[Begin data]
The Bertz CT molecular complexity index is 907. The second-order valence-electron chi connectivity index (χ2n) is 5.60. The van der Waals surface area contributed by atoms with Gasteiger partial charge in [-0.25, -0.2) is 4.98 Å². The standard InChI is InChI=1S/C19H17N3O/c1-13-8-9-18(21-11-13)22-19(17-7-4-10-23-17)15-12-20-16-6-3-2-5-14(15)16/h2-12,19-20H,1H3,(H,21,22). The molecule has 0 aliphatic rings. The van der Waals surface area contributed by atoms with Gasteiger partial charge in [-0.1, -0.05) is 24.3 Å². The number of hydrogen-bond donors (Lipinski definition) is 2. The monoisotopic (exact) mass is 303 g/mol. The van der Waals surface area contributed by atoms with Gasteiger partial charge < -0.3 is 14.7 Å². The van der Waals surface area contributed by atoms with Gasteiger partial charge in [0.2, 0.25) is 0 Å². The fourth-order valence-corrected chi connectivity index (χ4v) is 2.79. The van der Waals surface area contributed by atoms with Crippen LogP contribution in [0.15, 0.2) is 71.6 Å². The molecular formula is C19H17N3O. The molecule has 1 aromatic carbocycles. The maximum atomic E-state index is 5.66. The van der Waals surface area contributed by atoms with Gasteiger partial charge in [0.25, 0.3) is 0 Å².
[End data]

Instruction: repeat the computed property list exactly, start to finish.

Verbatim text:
The Bertz CT molecular complexity index is 907. The second-order valence-electron chi connectivity index (χ2n) is 5.60. The van der Waals surface area contributed by atoms with Gasteiger partial charge in [-0.25, -0.2) is 4.98 Å². The standard InChI is InChI=1S/C19H17N3O/c1-13-8-9-18(21-11-13)22-19(17-7-4-10-23-17)15-12-20-16-6-3-2-5-14(15)16/h2-12,19-20H,1H3,(H,21,22). The molecule has 0 aliphatic rings. The van der Waals surface area contributed by atoms with Gasteiger partial charge in [-0.1, -0.05) is 24.3 Å². The number of hydrogen-bond donors (Lipinski definition) is 2. The monoisotopic (exact) mass is 303 g/mol. The van der Waals surface area contributed by atoms with Gasteiger partial charge < -0.3 is 14.7 Å². The van der Waals surface area contributed by atoms with Gasteiger partial charge in [0.2, 0.25) is 0 Å². The fourth-order valence-corrected chi connectivity index (χ4v) is 2.79. The van der Waals surface area contributed by atoms with Crippen LogP contribution in [0.15, 0.2) is 71.6 Å². The molecular formula is C19H17N3O. The molecule has 1 aromatic carbocycles. The maximum atomic E-state index is 5.66. The van der Waals surface area contributed by atoms with Gasteiger partial charge in [0.25, 0.3) is 0 Å².